FDA Reviewing Potential Risks of Commonly Used Prostate Cancer Drugs
The FDA advised health care professionals yesterday to be aware of potential health risks that may be associated with gonadotropin-releasing hormone (GnRH) agonists, drugs commonly used to treat prostate cancer. The agency based the announcement on its ongoing review of GnRH agonists, which, in several studies, have been associated with a small increased risk for diabetes, heart attack, stroke, and sudden death. Last year, for instance, a retrospective study conducted in Sweden found a small increased risk of fatal and nonfatal heart attacks, as well as other cardiac problems, such as arrhythmias and heart failure, in men with prostate cancer treated with GnRH agonists.
GnRH agonists work by blocking the production of testosterone, a hormone that, like estrogen in some women with breast cancer, can fuel tumor growth. In addition to weighing the risks and benefits of treatment with these drugs, the FDA also advised that patients undergoing treatment with GnRH agonists be monitored for the development of diabetes and cardiovascular disease. The ongoing review has not established whether these drugs can cause these conditions, the agency stressed. But the FDA believes “it is important to tell patients and health care professionals that there may be an increased risk of serious side effects,” said Dr. Robert Justice from the FDA Center for Drug Evaluation and Research.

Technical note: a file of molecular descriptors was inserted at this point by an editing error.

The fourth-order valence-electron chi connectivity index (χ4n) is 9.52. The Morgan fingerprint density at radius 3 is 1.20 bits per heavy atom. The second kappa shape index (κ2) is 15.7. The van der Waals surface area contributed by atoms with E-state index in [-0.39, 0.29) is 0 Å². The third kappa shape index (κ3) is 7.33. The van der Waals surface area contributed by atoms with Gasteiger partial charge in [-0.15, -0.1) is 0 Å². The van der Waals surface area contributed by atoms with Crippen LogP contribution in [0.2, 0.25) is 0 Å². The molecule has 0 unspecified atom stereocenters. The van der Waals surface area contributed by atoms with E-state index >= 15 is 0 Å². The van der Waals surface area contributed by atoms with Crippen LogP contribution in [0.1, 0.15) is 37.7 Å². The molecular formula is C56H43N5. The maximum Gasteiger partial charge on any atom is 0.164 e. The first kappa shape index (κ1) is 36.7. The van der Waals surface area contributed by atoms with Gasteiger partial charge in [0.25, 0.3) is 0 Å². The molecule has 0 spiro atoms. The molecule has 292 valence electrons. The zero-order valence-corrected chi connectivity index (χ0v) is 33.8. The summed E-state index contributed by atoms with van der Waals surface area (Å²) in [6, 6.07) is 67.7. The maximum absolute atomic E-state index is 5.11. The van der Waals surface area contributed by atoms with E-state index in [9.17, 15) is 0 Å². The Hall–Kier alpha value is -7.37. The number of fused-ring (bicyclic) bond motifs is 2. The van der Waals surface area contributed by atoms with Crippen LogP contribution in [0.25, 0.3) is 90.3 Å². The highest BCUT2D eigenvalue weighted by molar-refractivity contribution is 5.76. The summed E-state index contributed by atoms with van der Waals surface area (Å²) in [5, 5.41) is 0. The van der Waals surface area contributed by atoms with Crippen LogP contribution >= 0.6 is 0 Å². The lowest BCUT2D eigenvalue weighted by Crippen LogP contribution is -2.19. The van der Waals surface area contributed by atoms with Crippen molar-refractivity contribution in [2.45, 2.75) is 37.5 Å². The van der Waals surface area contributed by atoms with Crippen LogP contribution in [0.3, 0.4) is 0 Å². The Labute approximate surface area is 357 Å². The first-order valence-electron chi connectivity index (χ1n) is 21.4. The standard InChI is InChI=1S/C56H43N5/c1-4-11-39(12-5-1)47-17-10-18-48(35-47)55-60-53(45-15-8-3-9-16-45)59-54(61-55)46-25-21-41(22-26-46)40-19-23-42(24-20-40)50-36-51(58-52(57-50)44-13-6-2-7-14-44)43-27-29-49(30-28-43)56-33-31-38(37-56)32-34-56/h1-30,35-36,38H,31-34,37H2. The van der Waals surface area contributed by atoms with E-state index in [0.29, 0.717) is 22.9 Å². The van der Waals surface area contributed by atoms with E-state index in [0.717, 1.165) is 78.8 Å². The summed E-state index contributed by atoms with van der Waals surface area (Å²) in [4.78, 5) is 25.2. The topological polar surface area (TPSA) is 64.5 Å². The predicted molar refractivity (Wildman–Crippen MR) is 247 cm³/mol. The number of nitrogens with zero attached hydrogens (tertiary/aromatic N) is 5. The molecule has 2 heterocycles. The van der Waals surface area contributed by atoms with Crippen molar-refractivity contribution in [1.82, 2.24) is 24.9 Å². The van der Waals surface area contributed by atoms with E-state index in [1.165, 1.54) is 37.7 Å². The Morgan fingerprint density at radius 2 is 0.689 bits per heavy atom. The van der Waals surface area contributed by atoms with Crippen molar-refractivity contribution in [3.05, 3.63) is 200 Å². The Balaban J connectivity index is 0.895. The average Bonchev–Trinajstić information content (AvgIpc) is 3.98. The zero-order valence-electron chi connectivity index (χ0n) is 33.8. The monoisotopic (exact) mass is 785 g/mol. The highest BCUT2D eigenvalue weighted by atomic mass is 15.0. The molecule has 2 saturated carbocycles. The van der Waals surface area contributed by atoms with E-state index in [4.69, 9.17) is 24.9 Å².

The GnRH agonists currently on the market include Eligard, Lupron, Synarel, Trelstar, Vantas, Viadur, and Zoladex, as well as several generic options.